Further, the following result was reached by the Illinois Court of Appeals when it was requested to find that the explosives the defendant quarry operator had purchased from the plaintiff were the cause of the inadequate results obtained by the use of the product:

"On this evidence, we are left to speculate. It could be that the poor results were caused by the powder failing to measure up to an implied warranty of fitness for the purpose intended. It could also be that the poor results were caused by failing to remove the broken rock from the toe and the loading to within five feet of the top. There is even a possibility that the shot holes were improperly drilled or that a difference in the rock formation was the cause. "We have no evidence in this record that anything was wrong with the explosive except by reasoning backward, i. e., the result was poor; therefore, something must have been wrong with the explosive. In view of the other possibilities this is not enough." Olin Mathieson Chemical Corp. v. Moushon, 93 Ill.App.2d 280, 282, 235 N.E.2d 263, 264 (1968).

It appears that defendant has made a substantial argument for this court's determination. In view of the language of Moushon, the point is well taken that the causation element must be established. It is a rather specious argument by plaintiff that the factors of weather, management, animal health, supervision of employees, and feeding procedures were not proven to have caused the failure, for that statement results *43 in acceptance of the theory that since no other factor could have prevented realization of the expectations, the minimal results had to have been the product of the failure of the feed supplement. As shown above, proof of causation cannot be established through negative implication.

An important case, cited by defendant, Park v. Moorman Mfg. Co., 121 Utah 339, 241 P.2d 914, 40 A.L.R.2d 273 (1952), indicates the extent to which some courts will require plaintiff to sustain his burden of proof with regard to the element of causation. The court held that there was an express warranty based upon the representation that a particular feed program would produce an egg yield of not less than 65 percent. It is noticeable that this representation was a stronger basis than is presented in the instant case for the conclusion that an express warranty did in fact exist. Two groups were set up for experimental purposes, one given a different feed and another group fed entirely under the defendant's plan. The group fed defendant's product failed miserably to meet the represented standards. The court stated, in a discussion which strongly furthers defendant's case here, that proximate cause is a necessary prerequisite to liability:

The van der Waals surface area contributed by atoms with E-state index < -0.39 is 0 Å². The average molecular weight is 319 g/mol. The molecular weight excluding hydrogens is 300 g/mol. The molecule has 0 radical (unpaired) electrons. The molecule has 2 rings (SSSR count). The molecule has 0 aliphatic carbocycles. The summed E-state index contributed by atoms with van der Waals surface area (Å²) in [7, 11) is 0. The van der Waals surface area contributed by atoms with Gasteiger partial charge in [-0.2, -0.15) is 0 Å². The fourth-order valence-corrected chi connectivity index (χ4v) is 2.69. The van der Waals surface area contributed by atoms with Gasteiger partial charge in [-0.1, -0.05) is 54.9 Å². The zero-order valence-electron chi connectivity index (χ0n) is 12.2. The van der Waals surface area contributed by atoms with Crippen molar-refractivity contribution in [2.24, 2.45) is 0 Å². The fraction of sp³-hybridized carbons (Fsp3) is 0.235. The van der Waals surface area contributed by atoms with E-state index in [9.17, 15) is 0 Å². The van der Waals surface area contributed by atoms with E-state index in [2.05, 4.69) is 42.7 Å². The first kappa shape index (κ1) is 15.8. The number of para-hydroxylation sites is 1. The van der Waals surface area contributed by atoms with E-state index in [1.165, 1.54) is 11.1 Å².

"* * * The inferences drawn by officers of defendant company and by buyers from plaintiff that the chickens on defendant's feed and plan were far below the other chickens on the other plan, and that such condition came within a significant period after defendant's feed and plan were adopted is further evidence of proximate cause." 121 Utah 351, 241 P.2d 920, 40 A.L.R.2d 283.

In the case before us, the factual disputes obviously open the door for many inferences to be drawn by a jury. However, the conclusion seems compelling that there was little evidence offered which would tend to allow the jury to conclude that defendant's feed supplement, and not one of the other factors which could adversely affect production of healthy animals, was the causation element. It cannot be doubted that causation should at least have been mentioned by the lower court in its instructions to the jury. Instead the jury instructions were the following: That it was the plaintiff's duty to follow the feeding instructions given by the defendant and to use reasonable skill and diligence in feeding and caring for the cattle; that the defendant would not be liable for any losses which were not the direct result of any failure of the defendant's product, but rather were the result of some failure on the part of the plaintiff to use this care and diligence; that the plaintiff could not recover unless he established by a fair preponderance of the evidence that there existed an express warranty that the feed supplement, if used as directed, would produce a 2-pound-per-day weight gain in the cattle; and finally, that the plaintiff could not recover unless there was a breach of this warranty. It appears that the statement to the jury that defendant's liability depends upon the damage being the direct result of its, and not plaintiff's failure, is not sufficient without the more definite requirement of an affirmative finding under the special verdict that the breach of warranty proximately caused plaintiff's damages.

Without an affirmative finding by the jury on causation, the conclusion that the entire verdict is based upon speculation is well supported. For this reason, we therefore grant a new trial.

Reversed and remanded for new trial on all issues.